How Will Tide Defend Hogs' QB?

The question of the week seems to be, "Which Alabama defensive back is the Arkansas quarterback going to pick on?" The answer is "Any one he wants to if everyone doesn't do his job."



Pass defense is more than secondary play. Alabama has turned in only one pass interception this year, which puts the Crimson Tide last in the Southeastern Conference in that category. But Bama is fourth in the SEC in pass defense, even though Alabama's No. 1 ranking in rushing defense means opponents are going to be going up top.

Alabama didn't have a sack against North Texas last week (and Bama Coach Nick Saban has pointed out on several occasions that there are more ways to affect the quarterback than with a sack). But in three games Alabama has 10 sacks, tied for first in the SEC. And even though there are other ways to affect a quarterback, the sack is a good way.

Saban's point, of course, is that putting pressure on the quarterback, making him throw before he's ready,, tipping balls, and the like affect the passing game. Cornerback Javier Arenas said that if the front can put pressure on the quarterback, it makes the job of coverage immensely easier. Alabama doesn't want to force him out of the pocket where he can buy extra time.

If Alabama doesn't put pressure on Arkansas quarterback Ryan Mallett Saturday, it will be a long afternoon for Bama cornerbacks and safeties.

Ideally, Alabama pressure will come from the front four. But under Saban, another rusher or two or three can come from anywhere.

All-Amnerica middle linebacker Rolando McClain said, "We have a good front seven. Coach Saban does a great job of disguising things and blitzing people at the right time. That's what makes it special. We work hard and we buy into his system and I think that's why we're having success.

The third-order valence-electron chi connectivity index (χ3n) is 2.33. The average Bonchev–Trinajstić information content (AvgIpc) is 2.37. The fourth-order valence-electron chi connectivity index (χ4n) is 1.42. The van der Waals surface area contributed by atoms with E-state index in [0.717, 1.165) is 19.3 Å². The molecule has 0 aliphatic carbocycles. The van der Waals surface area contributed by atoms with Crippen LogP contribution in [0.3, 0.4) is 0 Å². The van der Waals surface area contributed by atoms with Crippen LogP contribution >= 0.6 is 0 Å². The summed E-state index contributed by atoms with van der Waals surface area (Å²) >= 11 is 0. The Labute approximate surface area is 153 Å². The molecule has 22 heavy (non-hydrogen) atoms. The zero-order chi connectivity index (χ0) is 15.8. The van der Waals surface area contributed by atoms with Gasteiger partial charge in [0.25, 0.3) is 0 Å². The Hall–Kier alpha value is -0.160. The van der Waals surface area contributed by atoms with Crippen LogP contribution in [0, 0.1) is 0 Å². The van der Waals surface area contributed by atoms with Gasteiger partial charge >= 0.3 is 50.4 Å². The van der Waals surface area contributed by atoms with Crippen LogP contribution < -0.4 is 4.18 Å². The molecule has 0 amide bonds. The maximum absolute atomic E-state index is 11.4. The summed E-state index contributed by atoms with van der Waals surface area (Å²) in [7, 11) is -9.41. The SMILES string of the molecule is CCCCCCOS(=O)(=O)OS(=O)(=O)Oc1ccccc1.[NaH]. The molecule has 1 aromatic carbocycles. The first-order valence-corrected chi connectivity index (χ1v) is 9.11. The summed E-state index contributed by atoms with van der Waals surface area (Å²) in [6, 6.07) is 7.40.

"Everyone's involved. The front four. Those who are blitzing. Everyone who is in coverage. Everyone has to do a good job.

"If we can get a good rush with the front four, without a blitrz, so much the better. If we can't get a good rush and he has time to sit in the pocket, he will make plays. He has a very strong arm. He's tall, so he can see the whole field. We have to do a good job of containing and of putting pressure on him so he doesn't get those good looks."

McClain, a 6-4, 258-pound junior, said that his role will be the same against Arkansas as it is against any other team. "My role doesn't really change," he said. "I'm not just a run-stopper. I'm involved in coverage a lot. We do a lot of things where I blitz."

McClain is one of many Alabama players who didn't watch Mallett's performance in a losing effort against Georgia Saturday night. Mallett, a sophomore who transferred from Michigan, completed 21 of 39 passes for a school record 405 yards and school record five touchdowns in a 52-41 loss.

"I saw some of the highlights on (ESPN) Sports Center," McClain said. "And of course I heard about it. That's a lot of points. They have a very good offense and they score a lot of points, but they haven't played us. We do a good job of stopping people from scoring. That's what a defense does. We're not overwhelmed by the points they scored on Georgia.

"We're focused on us and trying to do what we do. Yes, they have a good offense, a very good quarterback with good skill players around him. But we're a pretty good defense with a pretty good coach. So we're going to do what we have to do to stop them and limit their big plays and try to stop them from scoring."

McClain said one area where Alabama needs to improve is in getting takeaways. "That's something Coach Saban has been harping on," McClain said. "We've been working hard and I think if we keep working hard that takeaways will come, but so far we haven't been getting them. There really isn't any secret to it. You've got to attack the ball, attack the ball carrier."

McClain is not an emotional player, ordinarily. "I just play football," he said. "I'm not excited. I'm not angry. I'm not anything. I love playing football and trying to make plays.

"I treat every game the same, like it's the national championship game. That's how I'm going to treat this game."

Alabama, 3-0 and ranked third in the nation, hosts Arksansas, 1-1, in Bryant-Denny stadium at 2:30 p.m. CDT Saturday. CBS will televise the game.

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